Meteorologists use many tools to predict the weather. They use past data such as temperature observations, real-time data such as radar and satellite images,
and models that look into the future. Many different parameters are plotted using the numerical forecast models, which are generated using computers. The models consist
of numerical equations which use current conditions as the inputs. The resulting outputs are forecasts for what is likely to happen in the future, based on those initial
conditions. There are many different models that all attempt to do the same thing. The Flow Following Finite Volume Icosahedral Model (FIM) is unique because it uses an
icosahedral grid rather than a grid of the latitude and longitude lines like most weather models. The icosahedral grid is mostly hexagons except for 12 pentagons
(think of a soccer ball).
The moving tracers show the 250mb (millibar) wind trajectories over the preceding 12 hours. These tracks evolve during the model forecast run showing the movement of weather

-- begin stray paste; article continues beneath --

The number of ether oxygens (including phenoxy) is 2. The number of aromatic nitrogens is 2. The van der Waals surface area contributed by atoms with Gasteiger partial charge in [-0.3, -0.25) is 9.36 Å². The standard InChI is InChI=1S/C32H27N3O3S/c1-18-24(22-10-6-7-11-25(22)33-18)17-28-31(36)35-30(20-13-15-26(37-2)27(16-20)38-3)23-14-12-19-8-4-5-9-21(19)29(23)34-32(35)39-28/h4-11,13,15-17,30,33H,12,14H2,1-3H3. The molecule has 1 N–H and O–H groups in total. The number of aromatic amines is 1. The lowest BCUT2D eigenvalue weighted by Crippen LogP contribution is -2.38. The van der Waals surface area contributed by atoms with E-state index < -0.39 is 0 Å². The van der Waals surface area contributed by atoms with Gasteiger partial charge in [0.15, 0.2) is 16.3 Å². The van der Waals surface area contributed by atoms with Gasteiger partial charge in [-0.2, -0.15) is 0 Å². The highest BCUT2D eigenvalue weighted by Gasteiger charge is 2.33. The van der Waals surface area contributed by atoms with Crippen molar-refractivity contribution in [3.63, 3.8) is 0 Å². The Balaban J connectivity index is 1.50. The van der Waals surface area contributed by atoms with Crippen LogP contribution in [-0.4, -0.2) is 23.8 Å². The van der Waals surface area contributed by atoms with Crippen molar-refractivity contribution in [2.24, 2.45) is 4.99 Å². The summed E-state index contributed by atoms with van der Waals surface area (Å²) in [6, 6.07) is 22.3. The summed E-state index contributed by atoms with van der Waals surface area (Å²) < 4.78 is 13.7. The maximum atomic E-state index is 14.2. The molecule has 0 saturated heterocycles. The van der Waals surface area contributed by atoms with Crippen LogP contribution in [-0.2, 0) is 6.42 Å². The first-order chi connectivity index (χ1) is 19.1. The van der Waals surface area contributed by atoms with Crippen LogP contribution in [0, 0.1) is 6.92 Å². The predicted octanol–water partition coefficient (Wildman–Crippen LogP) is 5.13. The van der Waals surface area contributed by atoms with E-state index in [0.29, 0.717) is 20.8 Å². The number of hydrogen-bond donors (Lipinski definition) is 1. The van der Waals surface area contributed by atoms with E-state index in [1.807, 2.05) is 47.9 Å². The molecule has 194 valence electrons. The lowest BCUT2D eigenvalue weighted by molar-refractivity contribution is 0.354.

systems. The growth of each tracer shows the trajectory one would follow if riding in a balloon held at the 250mb pressure level. 250mb means we are located
at about 35000 feet high in the atmosphere, where the air pressure is about 250mb. This level is useful to look at to help tell the direction
and speed that storm systems will move. The core of the jet stream can be seen at this level. Patterns of troughs and ridges which play a huge part in the weather can be seen clearly as the tracers move. Troughs open up towards the poles and
represent areas of stormy weather, especially on the east sides. West sides of troughs (in the mid-latitudes) tend to have colder weather. Ridges are open towards the equator and
represent areas of calmer and warmer weather. This dataset projects out 6 days from the time the model was started. Model updates are available every 24 hours.
The Flow Following Finite Volume Icosahedral Model (FIM) was developed by NOAA to produce weather forecasts. In fact, weather forecasts from the FIM model are available for SOS here.